One Man’s Quest to Heal the Oceans—And Maybe Save the World

Enric Sala—marine ecologist, conservationist, and ocean advocate—is standing under a life-size replica of a Northern Atlantic Right Whale at the natural history museum in Washington, D.C., and the air outside is smudged with wildfire smoke drifting down from Canada. It’s not surprising that Sala wants to talk about the smoke, or about whales. Their poop, however, is an unexpected twist. According to Sala, whale excrement, or, more precisely, the lack of it, has a role to play in the choking miasma that has forced my interview with one of the world’s foremost ocean explorers indoors instead of out on a boat.

It may seem like a stretch, the kind that relegates environmentalists deep into woo-woo territory, but as our conversation unfolds, it starts making sense. Whale poop fertilizes ocean plankton. The plankton reproduces rapidly, absorbing carbon dioxide as it photosynthesizes sunlight. Eventually it sinks to the seafloor, trapping the planet-warming gas in layers of sediment. Fewer whales means less plankton sequestering CO, leaving more in the atmosphere. That means more of the heat driving the wildfires that have smoked out much of North America.

“Suddenly, we’re seeing that the impacts of climate change are not something that is going to be suffered by somebody else,” says Sala. “It’s here.” And so it is, in the wildfires, heat waves, and floods that have made the weather of summer 2023 some of the most extreme on record. Greater bio­diversity, whether it is found in the ocean’s whale populations or the old-growth forests that also store carbon, can help mitigate the effect of burning fossil fuels much more cheaply than any new technology, he says. “The more nature we have, the more nature will be able to absorb our impacts.”


Photograph by Cristina Mittermeier—SeaLegacy

Sala’s links between healthy ocean ecosystems and human benefits like carbon sequestration are backed up by science that he has either committed to memory or conducted himself. But it’s the ability to break scientific complexity into simple concepts that even landlubbers can comprehend that makes him so effective as an ocean advocate, ­helping rally global governments to commit to protecting 30% of their coastlines and ocean territories by 2030. His Pristine Seas project, sponsored by the National Geographic Society, has identified dozens of the ocean’s most biodiverse hot spots in an effort to call for their protection. Already he has managed to get 2.5 million sq. mi. (6.5 million sq km) of coastline and ocean set aside in 26 marine protected areas (MPAs)—an expanse twice the size of India—where fishing, dumping, mining, and other destructive industries are prohibited.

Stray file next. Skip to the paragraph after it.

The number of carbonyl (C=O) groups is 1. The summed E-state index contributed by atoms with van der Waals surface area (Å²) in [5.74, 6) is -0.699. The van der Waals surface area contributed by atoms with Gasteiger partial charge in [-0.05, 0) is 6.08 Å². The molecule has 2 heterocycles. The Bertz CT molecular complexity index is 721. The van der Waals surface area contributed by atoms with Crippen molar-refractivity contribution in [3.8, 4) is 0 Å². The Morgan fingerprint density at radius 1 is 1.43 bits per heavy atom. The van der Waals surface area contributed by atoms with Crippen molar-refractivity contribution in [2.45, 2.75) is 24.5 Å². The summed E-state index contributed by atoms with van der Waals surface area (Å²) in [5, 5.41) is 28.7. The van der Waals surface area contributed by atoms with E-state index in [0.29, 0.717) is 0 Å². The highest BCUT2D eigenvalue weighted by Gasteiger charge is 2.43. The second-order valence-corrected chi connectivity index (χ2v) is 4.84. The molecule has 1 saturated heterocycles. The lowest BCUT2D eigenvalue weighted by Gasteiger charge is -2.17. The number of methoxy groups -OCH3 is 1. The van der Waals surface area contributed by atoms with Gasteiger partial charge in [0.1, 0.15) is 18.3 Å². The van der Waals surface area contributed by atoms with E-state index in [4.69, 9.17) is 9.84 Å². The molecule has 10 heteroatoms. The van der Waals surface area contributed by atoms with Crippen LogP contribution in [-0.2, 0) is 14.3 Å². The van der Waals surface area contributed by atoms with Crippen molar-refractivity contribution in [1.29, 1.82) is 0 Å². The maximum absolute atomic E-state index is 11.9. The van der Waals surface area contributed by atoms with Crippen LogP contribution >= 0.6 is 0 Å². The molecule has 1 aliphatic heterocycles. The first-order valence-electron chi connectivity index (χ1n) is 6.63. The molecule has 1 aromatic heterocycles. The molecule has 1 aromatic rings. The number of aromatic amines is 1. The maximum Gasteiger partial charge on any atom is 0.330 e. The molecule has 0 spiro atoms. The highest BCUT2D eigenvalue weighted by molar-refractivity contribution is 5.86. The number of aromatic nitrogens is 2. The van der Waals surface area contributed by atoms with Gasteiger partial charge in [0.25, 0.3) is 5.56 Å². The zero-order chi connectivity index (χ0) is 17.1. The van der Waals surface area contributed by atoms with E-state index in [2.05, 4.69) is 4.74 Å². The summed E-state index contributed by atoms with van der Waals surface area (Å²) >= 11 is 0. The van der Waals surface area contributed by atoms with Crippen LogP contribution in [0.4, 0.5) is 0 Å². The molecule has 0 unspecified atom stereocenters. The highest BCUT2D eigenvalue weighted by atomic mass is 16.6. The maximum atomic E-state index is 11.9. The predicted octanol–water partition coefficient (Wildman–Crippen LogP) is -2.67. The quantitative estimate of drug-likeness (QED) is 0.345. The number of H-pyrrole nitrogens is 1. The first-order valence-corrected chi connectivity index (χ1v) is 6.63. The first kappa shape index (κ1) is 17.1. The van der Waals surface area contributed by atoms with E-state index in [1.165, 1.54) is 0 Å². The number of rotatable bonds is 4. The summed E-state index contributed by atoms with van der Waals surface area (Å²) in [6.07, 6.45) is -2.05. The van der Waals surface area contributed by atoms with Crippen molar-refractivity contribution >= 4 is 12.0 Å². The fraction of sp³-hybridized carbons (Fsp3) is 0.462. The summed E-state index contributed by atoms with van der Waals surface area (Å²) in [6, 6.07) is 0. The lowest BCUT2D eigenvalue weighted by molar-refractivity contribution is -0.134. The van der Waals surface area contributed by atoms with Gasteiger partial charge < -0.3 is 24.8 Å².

On May 24, Pristine Seas’ scientific-research ship the E/V Argo lifted anchor for its most ambitious undertaking yet: a five-year expedition to the remote tropical Pacific, where Sala plans not only to chart the world’s biggest ocean from its unplumbed depths to its more familiar shores, but also to document the complex links between marine ecosystems and the lives they support on land in order to build a case for their conservation.

The ocean needs that help more than ever. The morning of our meeting, the European climate-­monitoring agency reported that May 2023 had seen the highest ocean temperatures on record, increasing ocean acidity, weakening marine eco­systems, and forcing coral polyps to expel their colorful symbiotic zooxanthellae algae in a near-death phenomenon called bleaching. By the end of July, waters off the coast of Florida had reached Jacuzzi temperatures, and volunteers were racing to transfer fragile coral sprouts to indoor aquariums before they cooked to death. According to the National Oceanic and Atmospheric Administration (NOAA), about 40% of the world’s oceans are currently experiencing a marine heat wave, with as much as 50% forecast for September.

The ocean has already absorbed more than 90% of the planet’s greenhouse-gas-fueled warming, explains Sala, “but it will not be able to ­absorb our ­impacts for much longer without serious consequences.”

Read more: A New Ocean Preserve Could Save the Waters Off Baja—And This Stunning Marine Life